In Vayetzei, we read that Jacob leaves Beer-sheva at sunset to travel to Laban’s house. Jacob is at Laban’s house for 20 years, during which time he faces many challenges and uncertainties that shroud his life in darkness. After the 20 years there, he leaves Laban’s house at sunrise.
The Etz Hayim commentary describes “the 20 years at Laban’s house as a ‘dark night for the soul,’ years spent struggling with the dark forces represented by Laban’s treachery and Jacob’s confronting his own attracting to deceit” (p. 166).
However, despite the challenges and darkness that Jacob deals with in the 20 years, he also connects with God. Etz Hayim continues, “when the Sages attribute to Jacob the institution of the evening prayer (Ma’ariv), they may be crediting him as the first person able to find God in the midst of darkness” (p. 166)
Jacob’s time of darkness was an opportunity for him to find God. And, as Yael Shy comments, “Jacob leaves us with the challenge of recognizing our encounters with God in all God’s forms.” There are many dark and challenging parts of our lives and society. Our food system is one. How is it possible that the wealthiest nation in the world has 45.3 million citizens living in poverty and 49.1 million hungry people? In addition, for 29 million Americans who live in low-income areas, the nearest supermarket is more than a mile away. When someone is poor, without transportation and/or living in a low-income area without a supermarket, it significantly hampers one’s ability to eat nutritious food. Despite, this dark aspect of our society, there are countless individuals who recognize this challenge and are re-imagining our food system.
Rabbi Brad Artson writes in The Bedside Torah, about the “power of imagination” in Vayetzei. He writes that, “through the power of imagination, each of us retains the ability to transform the world. . . . Our religion trains us to visualize a better world. . . .[and] as with Jacob, our imagination can provide the necessary first step toward transforming our world and ourselves” (p. 47-48).
Many Americans are envisioning and transforming our food systems to ensures that poverty and hunger are eliminated and that all people have regular access to nutritious foods.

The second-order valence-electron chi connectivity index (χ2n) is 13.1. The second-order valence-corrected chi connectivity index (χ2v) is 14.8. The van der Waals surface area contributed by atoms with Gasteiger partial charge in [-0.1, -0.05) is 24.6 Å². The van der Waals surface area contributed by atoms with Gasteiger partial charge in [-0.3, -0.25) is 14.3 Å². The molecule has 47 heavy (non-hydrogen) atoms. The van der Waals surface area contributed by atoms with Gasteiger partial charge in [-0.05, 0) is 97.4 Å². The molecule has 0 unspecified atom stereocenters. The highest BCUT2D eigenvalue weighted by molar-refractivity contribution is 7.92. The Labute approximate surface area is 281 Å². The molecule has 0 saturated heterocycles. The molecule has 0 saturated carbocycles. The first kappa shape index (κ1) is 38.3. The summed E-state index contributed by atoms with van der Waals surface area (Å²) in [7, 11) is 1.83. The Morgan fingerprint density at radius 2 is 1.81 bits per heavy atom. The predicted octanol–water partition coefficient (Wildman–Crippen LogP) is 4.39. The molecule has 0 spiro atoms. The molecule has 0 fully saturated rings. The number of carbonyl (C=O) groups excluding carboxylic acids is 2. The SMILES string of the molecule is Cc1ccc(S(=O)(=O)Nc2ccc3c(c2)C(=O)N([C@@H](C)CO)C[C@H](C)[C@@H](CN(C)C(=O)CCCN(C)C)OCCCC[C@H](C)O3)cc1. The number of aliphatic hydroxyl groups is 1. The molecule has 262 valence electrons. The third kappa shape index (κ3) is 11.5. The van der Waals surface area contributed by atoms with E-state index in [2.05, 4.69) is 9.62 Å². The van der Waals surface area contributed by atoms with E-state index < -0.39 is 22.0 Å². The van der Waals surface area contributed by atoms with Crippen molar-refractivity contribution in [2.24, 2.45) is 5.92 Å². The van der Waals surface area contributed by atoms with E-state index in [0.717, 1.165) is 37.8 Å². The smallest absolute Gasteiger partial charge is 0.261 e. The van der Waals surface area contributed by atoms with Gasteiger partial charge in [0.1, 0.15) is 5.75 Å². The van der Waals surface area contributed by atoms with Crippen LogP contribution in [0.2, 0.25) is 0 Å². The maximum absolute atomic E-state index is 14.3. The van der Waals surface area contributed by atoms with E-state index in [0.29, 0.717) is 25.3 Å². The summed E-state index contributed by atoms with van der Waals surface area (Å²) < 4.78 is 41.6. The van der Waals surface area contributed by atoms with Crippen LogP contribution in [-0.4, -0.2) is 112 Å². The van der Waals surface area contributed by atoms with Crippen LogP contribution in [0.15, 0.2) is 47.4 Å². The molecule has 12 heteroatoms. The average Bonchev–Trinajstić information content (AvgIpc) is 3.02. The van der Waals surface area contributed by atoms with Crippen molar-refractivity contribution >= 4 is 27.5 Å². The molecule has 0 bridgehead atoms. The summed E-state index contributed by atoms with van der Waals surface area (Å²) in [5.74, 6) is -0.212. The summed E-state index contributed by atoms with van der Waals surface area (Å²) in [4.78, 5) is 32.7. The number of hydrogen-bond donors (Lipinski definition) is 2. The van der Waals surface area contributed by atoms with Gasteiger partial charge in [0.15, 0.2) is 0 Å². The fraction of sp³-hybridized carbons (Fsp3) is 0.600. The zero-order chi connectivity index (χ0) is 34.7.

One such person is Karyn Moskowitz of New Roots in Louisville, KY. She’s featured in Faith in Food: Changing the World One Meal at a Time, a fabulous new book by Susie Weldon and Sue Campbell that shares inspiring, exciting stories of global food activists who, guided by their faith, are re-imagining their food systems Karyn’s organization runs “Fresh Stops” which works with residents who are low-income and live in neighborhoods without access to fresh produce. Through New Roots, residents pool their money and SNAP (food stamps) benefits to bulk purchase fresh produce from local farms. Without this program, participants would not be eating these healthful foods.
The recipe I created this week symbolizes Jacob’s journey from sunset to sunrise, with darkness in the middle of his journey. The dish is anchored on both ends by a citrus mixture, symbolizing sunset/sunrise and black wild rice in the center to represent darkness. The pomegranate seeds mixed with the rice are a reference to God’s recognition of Jacob’s hard work tending to Laban’s ” streaked, speckled and mottled flock.” After presenting on a platter, to symbolize the journey, one can then blend everything together in a bowl to enjoy.
Wild Rice, Citrus, Pomegranate Dish
2 Valencia oranges, chopped
2 Mandarin oranges, chopped
1 cup black wild rice
1/2 Pomegranate seeds
1 handful mint, chopped
1. Cook rice over medium heat until done.
2. Chop oranges into small pieces. Finely chop mint and blend with oranges.
3. When rice is done, fold in seeds, drizzle with olive oil and add a pinch of salt. Place in center of platter and citrus mixture on each end.
4. After serving, blend ingredients together.
You create suspense. Every week as I study the Parsha I think what will Sarah write this week and what will the recipe be ? The lentil stew was tasty. For Chayei Sarah I could not find yellow beets ( your markets are so varied and abundant) so I used rutabaga. I am sure your recipe was better. I will try this black rice but may have to use canned mandarin oranges.
I am collecting all your recipes. Have you thought about making them into a book ?
Keep surfing on food and faith !
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So glad you are enjoying the posts and the recipes 🙂
It is so impressive that you are able to come up with such creative recipes that are related to the week’s ‘parasha’, are in line with sustainable food ethics that are frequently missing in our industrial food culture and still taste so good. I’ve tried several of your recipes and they are delicious and refreshing. They are also deeply rooted in tradition and faith. Thank you Sarah!
Thank you so much and so glad you are enjoying the recipes 🙂
I love all of the background you write about which makes making the recipes even more fun and interesting.
This is terrific!
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